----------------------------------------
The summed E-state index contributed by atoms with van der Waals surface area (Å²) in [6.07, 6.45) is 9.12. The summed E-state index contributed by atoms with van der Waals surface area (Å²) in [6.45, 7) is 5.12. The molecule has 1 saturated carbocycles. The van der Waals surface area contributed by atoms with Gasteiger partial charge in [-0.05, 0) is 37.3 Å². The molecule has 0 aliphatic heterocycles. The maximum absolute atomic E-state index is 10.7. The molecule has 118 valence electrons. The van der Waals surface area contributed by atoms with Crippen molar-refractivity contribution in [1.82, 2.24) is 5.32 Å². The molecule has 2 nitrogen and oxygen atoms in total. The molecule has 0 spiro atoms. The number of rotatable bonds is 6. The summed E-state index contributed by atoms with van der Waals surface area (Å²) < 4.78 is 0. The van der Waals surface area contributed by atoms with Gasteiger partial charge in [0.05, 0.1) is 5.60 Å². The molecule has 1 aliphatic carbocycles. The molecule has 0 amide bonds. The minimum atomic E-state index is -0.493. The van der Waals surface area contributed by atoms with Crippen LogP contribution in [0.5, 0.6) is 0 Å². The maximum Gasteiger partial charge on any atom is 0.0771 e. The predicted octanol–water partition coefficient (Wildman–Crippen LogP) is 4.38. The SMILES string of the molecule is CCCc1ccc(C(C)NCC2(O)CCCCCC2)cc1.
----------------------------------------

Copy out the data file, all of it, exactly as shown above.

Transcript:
The summed E-state index contributed by atoms with van der Waals surface area (Å²) in [6.07, 6.45) is 9.12. The summed E-state index contributed by atoms with van der Waals surface area (Å²) in [6.45, 7) is 5.12. The molecule has 1 saturated carbocycles. The van der Waals surface area contributed by atoms with Gasteiger partial charge in [-0.05, 0) is 37.3 Å². The molecule has 0 aliphatic heterocycles. The maximum absolute atomic E-state index is 10.7. The molecule has 118 valence electrons. The van der Waals surface area contributed by atoms with Crippen molar-refractivity contribution in [1.82, 2.24) is 5.32 Å². The molecule has 2 nitrogen and oxygen atoms in total. The molecule has 0 spiro atoms. The number of rotatable bonds is 6. The summed E-state index contributed by atoms with van der Waals surface area (Å²) < 4.78 is 0. The van der Waals surface area contributed by atoms with Gasteiger partial charge in [0.05, 0.1) is 5.60 Å². The molecule has 1 aliphatic carbocycles. The molecule has 0 amide bonds. The minimum atomic E-state index is -0.493. The van der Waals surface area contributed by atoms with Crippen LogP contribution in [0.5, 0.6) is 0 Å². The maximum Gasteiger partial charge on any atom is 0.0771 e. The predicted octanol–water partition coefficient (Wildman–Crippen LogP) is 4.38. The SMILES string of the molecule is CCCc1ccc(C(C)NCC2(O)CCCCCC2)cc1.